What is a Julienne Peeler?

Mary McMahon
Mary McMahon

A julienne peeler is a hand-held kitchen utensil which cuts vegetables into thin, even strips, in a style known as a julienne cut. These julienne strips can be used to dress up dishes like salads and pasta, and they can also be included in stir fries and other cooked dishes. Their even size ensures that they cook evenly while remaining attractive, two important traits in professional food. Many kitchen supply stores sell julienne peelers, and they are also available through online retailers.

Julienned vegetables are used in making sushi.
Julienned vegetables are used in making sushi.

The construction of a julienne peeler resembles a potato peeler. A thin blade shaves off even sheets of the vegetable, while serrations cut the sheets into small strips. To use a julienne peeler properly, it must be dragged evenly across a vegetable, ensuring that the size of the sheet remains uniform. If the vegetable needs to be peeled beforehand, as might be the case with thick skinned foods like carrots, a separate tool will be needed for peeling.

A julienne peeler can be used to slice vegetables into thin, even strips.
A julienne peeler can be used to slice vegetables into thin, even strips.

Julienne strips are certainly not required in any dish, but they look stylish and they can be more convenient than unevenly sized pieces of vegetable material. In addition to a julienne peeler, cooks can also use devices like mandolines to create evenly sized strips of vegetables, but julienne peelers are faster to use and someone safer, since mandoline blades are notoriously sharp. Julienned vegetables can be used in sushi, as garnishes, in soups, or in stir fries; the imagination is really the only limit.

Julienned vegetables can add crunch to nutritious stir-fries that are served with brown rice.
Julienned vegetables can add crunch to nutritious stir-fries that are served with brown rice.

If you have ever wondered how chefs get those perfect curls of vegetables onto their salads, the julienne peeler is the answer. With some practice, you can learn to turn spirals in vegetables and to use other neat tricks to create spirals and curlicues in addition to straight strips of vegetables.

A good julienne peeler will have a solid handle which is easy to grip, making the peeler easy to use even after long hours in the kitchen. In addition, the blade should ideally have a safety feature such as a guard to ensure that the cook does not julienne his or her hands as well. Because of the small parts, it is generally better to wash and dry a julienne peeler by hand, rather than running it through a dishwasher. In addition to ensuring that all of the parts are cleaned, hand washing is also better for the longevity of the blade, as dishwashers can dull blades.

Raw vegetables can be julienned and then added to pasta, casseroles, and other dishes.
Raw vegetables can be julienned and then added to pasta, casseroles, and other dishes.
Mary McMahon
Mary McMahon

Ever since she began contributing to the site several years ago, Mary has embraced the exciting challenge of being a wiseGEEK researcher and writer. Mary has a liberal arts degree from Goddard College and spends her free time reading, cooking, and exploring the great outdoors.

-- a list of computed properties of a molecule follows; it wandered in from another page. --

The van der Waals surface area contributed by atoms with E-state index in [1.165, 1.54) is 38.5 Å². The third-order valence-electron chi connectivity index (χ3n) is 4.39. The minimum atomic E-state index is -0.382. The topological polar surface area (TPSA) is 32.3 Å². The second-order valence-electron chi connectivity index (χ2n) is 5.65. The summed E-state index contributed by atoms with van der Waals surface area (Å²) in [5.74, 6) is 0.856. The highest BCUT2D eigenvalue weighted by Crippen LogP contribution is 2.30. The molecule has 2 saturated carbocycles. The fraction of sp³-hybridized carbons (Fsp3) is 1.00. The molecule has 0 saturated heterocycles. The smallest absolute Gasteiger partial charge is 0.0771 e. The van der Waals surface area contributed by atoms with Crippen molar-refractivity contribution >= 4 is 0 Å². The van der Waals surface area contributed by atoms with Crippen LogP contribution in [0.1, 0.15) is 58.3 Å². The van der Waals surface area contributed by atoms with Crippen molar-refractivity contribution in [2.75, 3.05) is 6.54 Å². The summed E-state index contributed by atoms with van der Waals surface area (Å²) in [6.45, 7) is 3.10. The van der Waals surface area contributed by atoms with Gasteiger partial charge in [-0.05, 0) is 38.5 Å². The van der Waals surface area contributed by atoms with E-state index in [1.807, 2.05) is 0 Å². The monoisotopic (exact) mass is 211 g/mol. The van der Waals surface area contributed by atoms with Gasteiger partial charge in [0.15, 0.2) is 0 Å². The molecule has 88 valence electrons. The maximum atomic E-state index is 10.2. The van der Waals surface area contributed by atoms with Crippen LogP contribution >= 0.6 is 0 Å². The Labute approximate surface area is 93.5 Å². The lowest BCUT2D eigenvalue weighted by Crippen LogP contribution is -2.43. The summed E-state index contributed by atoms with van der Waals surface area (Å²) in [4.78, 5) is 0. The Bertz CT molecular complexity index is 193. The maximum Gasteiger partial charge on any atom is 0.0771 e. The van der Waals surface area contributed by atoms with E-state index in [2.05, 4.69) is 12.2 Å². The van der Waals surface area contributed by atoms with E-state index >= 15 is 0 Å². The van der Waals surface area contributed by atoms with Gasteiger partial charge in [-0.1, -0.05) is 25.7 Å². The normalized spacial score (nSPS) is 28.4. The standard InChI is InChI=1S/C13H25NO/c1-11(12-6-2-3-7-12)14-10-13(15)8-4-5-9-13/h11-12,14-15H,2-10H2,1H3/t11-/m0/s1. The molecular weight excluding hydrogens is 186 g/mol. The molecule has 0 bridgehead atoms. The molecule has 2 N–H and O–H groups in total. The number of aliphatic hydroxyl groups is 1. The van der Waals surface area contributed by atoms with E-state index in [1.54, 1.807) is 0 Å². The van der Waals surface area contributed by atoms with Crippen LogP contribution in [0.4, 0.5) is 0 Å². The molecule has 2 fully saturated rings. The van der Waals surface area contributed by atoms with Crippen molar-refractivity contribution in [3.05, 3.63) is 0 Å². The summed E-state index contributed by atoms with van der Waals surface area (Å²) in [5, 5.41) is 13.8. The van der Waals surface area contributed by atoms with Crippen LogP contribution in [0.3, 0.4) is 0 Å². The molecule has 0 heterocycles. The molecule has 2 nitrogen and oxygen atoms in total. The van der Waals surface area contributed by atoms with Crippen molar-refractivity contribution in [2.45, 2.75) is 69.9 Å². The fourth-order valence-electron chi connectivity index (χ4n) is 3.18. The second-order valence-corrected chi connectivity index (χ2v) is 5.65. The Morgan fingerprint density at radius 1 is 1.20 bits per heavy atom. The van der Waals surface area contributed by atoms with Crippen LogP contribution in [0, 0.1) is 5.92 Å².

You might also Like

Discussion Comments


I use my peeler once a week, so I bought the Röse peeler. Stainless steel, a real cheffy julienne peeler made of stainless steel and it's German quality.


@goldensky - Lucky you! I love California naval oranges. The gadget you received is called a citrus peeler, not a julienne peeler. It's used to peel a variety of citrus fruits.

The pointed tip is used to slice the peel and the other end is used to get under the peel and pull it away from the fruit with greater ease.

I only paid one dollar for mine and I use it everyday for peeling oranges and grapefruits. You're going to love using it once you get the hang of it.


I attended a network marketing presentation in Riverside, California a few weeks ago and all the guests received a bag of naval oranges and a skinny plastic gadget for peeling them -- is it a julienne peeler?

I honestly have no idea what one looks like, and I don't know how I'm supposed to use this thing. Any ideas?


@babylove - I bought my mother-in-law the Williams-Sonoma Rosle julienne peeler for Christmas last year and she said it was the best vegetable peeler she has ever owned.

I purchased the Rosle because it's made of stainless steel and it has a swivel action head so the blades glide easily over rough surfaces like potatoes. It also came with a blade protector, a free replacement blade and it's dishwasher safe.

I don't know much about the Pampered Chef's peeler, but the Rosle makes julienne strips that look like they were created by a professional chef. It does have a high price tag of around thirty dollars but it's definitely worth every penny.


I bought an OXO Good Grips julienne peeler that worked great at first but after several uses the blades got soft and bent out of shape especially when I tried peeling carrots.

The OXO is inexpensive and okay for occasional use but I wouldn't recommend it if you create a lot of julienne style vegetables like I do.

I've been comparing the price and quality between the Pampered Chef julienne peeler and one from Williams-Sonoma.

It's hard to choose which one because they both look ideal for extensive use but the Pampered Chef brand is a lot less expensive. Does anyone have any experience with either of these two vegetable peelers?

Post your comments
Forgot password?